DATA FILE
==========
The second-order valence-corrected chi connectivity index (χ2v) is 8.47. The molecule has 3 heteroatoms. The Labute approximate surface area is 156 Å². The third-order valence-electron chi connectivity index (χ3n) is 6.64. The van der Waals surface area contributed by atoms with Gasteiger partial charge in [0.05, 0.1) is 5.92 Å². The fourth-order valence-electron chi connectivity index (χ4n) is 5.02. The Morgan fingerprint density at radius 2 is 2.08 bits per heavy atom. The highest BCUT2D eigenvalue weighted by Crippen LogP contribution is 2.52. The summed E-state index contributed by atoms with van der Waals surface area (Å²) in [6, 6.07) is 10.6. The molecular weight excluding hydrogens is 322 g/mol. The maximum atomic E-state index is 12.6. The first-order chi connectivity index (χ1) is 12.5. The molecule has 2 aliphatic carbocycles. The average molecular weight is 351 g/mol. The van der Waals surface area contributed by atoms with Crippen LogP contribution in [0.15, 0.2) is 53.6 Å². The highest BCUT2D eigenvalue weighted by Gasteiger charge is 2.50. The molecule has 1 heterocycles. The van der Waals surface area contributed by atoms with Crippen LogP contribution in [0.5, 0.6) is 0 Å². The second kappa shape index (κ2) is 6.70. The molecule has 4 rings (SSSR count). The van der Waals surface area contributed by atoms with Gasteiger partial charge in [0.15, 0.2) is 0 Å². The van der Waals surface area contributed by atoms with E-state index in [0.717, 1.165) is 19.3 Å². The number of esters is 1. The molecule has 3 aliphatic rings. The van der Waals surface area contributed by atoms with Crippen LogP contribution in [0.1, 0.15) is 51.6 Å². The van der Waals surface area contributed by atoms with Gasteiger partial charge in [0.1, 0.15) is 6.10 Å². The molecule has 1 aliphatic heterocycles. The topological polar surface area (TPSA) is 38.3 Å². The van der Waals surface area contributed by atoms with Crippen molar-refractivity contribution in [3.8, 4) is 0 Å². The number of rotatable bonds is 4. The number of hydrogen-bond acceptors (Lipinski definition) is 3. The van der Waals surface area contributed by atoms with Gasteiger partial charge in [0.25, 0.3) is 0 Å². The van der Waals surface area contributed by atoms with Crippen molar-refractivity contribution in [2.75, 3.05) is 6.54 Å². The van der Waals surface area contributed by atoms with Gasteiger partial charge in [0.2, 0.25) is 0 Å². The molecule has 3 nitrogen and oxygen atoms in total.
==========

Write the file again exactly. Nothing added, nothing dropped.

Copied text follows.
The second-order valence-corrected chi connectivity index (χ2v) is 8.47. The molecule has 3 heteroatoms. The Labute approximate surface area is 156 Å². The third-order valence-electron chi connectivity index (χ3n) is 6.64. The van der Waals surface area contributed by atoms with Gasteiger partial charge in [0.05, 0.1) is 5.92 Å². The fourth-order valence-electron chi connectivity index (χ4n) is 5.02. The Morgan fingerprint density at radius 2 is 2.08 bits per heavy atom. The highest BCUT2D eigenvalue weighted by Crippen LogP contribution is 2.52. The summed E-state index contributed by atoms with van der Waals surface area (Å²) in [6, 6.07) is 10.6. The molecular weight excluding hydrogens is 322 g/mol. The maximum atomic E-state index is 12.6. The first-order chi connectivity index (χ1) is 12.5. The molecule has 2 aliphatic carbocycles. The average molecular weight is 351 g/mol. The van der Waals surface area contributed by atoms with Crippen LogP contribution in [0.15, 0.2) is 53.6 Å². The highest BCUT2D eigenvalue weighted by Gasteiger charge is 2.50. The molecule has 1 heterocycles. The van der Waals surface area contributed by atoms with Crippen LogP contribution in [0.5, 0.6) is 0 Å². The second kappa shape index (κ2) is 6.70. The molecule has 4 rings (SSSR count). The van der Waals surface area contributed by atoms with Gasteiger partial charge in [0.15, 0.2) is 0 Å². The van der Waals surface area contributed by atoms with E-state index in [0.717, 1.165) is 19.3 Å². The number of esters is 1. The molecule has 3 aliphatic rings. The van der Waals surface area contributed by atoms with Crippen LogP contribution in [0.1, 0.15) is 51.6 Å². The van der Waals surface area contributed by atoms with Gasteiger partial charge in [0.1, 0.15) is 6.10 Å². The molecule has 1 aliphatic heterocycles. The topological polar surface area (TPSA) is 38.3 Å². The van der Waals surface area contributed by atoms with Crippen molar-refractivity contribution in [3.8, 4) is 0 Å². The number of rotatable bonds is 4. The number of hydrogen-bond acceptors (Lipinski definition) is 3. The van der Waals surface area contributed by atoms with Gasteiger partial charge in [0.25, 0.3) is 0 Å². The van der Waals surface area contributed by atoms with Crippen molar-refractivity contribution in [2.75, 3.05) is 6.54 Å². The van der Waals surface area contributed by atoms with Gasteiger partial charge in [0.2, 0.25) is 0 Å². The molecule has 3 nitrogen and oxygen atoms in total.